My inbox has been flooded with news about startups offering ways to create apps with no-code. Most of them aren't much more than API connected spreadsheets on steroids, and that's not an insult. Some are much more than that, offering complex data integrations and sophisticated functionality.

Services like BettyBlocksAppery, and many others are changing the way we think about getting to MVP for certain types of products, and that's a major shift from the old days of spinning up a team of coders to hammer out something simple as fast as possible.

Services like CodaSheetsu, and others make it simple to create websites and other resources based on spreadsheets. Which, if you think about it, is the simplest type of database you can have. 

This makes app development and testing ideas much easier for a large group of people. Now it's possible for product mangers and even weekend tinkerers to create something that captures their ideas without having to invest in development time. That could be the difference between something getting off the ground and failing to launch in the first place.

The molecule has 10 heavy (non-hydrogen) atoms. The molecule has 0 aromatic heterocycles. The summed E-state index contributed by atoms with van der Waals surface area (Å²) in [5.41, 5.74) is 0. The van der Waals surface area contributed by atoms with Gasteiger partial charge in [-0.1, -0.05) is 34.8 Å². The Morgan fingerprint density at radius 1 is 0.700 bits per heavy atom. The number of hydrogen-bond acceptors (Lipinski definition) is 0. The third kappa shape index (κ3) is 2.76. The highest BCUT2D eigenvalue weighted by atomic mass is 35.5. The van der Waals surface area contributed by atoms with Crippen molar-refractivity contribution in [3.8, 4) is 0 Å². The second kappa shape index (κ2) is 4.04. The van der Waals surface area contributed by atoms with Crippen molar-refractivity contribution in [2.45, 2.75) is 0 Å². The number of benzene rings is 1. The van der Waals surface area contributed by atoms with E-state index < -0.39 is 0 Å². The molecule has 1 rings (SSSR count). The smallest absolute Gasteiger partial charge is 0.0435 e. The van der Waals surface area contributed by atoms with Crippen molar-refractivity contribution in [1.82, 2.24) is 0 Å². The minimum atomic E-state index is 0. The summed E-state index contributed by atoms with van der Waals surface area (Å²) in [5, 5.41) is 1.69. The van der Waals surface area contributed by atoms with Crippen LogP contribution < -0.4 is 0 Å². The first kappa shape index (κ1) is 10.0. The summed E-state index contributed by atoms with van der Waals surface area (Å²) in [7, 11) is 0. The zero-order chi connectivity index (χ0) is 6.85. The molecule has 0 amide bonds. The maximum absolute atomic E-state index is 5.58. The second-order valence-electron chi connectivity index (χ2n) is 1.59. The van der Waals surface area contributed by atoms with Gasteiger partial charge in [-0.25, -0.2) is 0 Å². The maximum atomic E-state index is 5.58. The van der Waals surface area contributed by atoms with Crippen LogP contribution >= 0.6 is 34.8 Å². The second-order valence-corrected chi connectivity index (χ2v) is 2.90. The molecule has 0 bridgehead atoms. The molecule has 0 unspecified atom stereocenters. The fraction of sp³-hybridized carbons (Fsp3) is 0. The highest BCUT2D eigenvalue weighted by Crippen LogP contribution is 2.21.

What's it all mean?

I've said for years that development is now a commodity and dev shops are essentially in a race to the bottom when it comes to rates. Many offshore companies are able to deliver the same quality at a much lower rate, so on-shore development talent is under significant price pressure. These no-code services will only increase that price pressure, but only for basic app development.

While the services might make it easier to build and test basic ideas, they will–for the near future–have limited functionality, and tend to all look the same. Any time you build something from prefab blocks you'll be limited in some way. Even the most elaborate LEGO sculptures still look like LEGO.

All this means there will still be strong demand for custom application design and development, especially for teams that care about great user experiences. The no-code apps are promising, but still have a long way to go.

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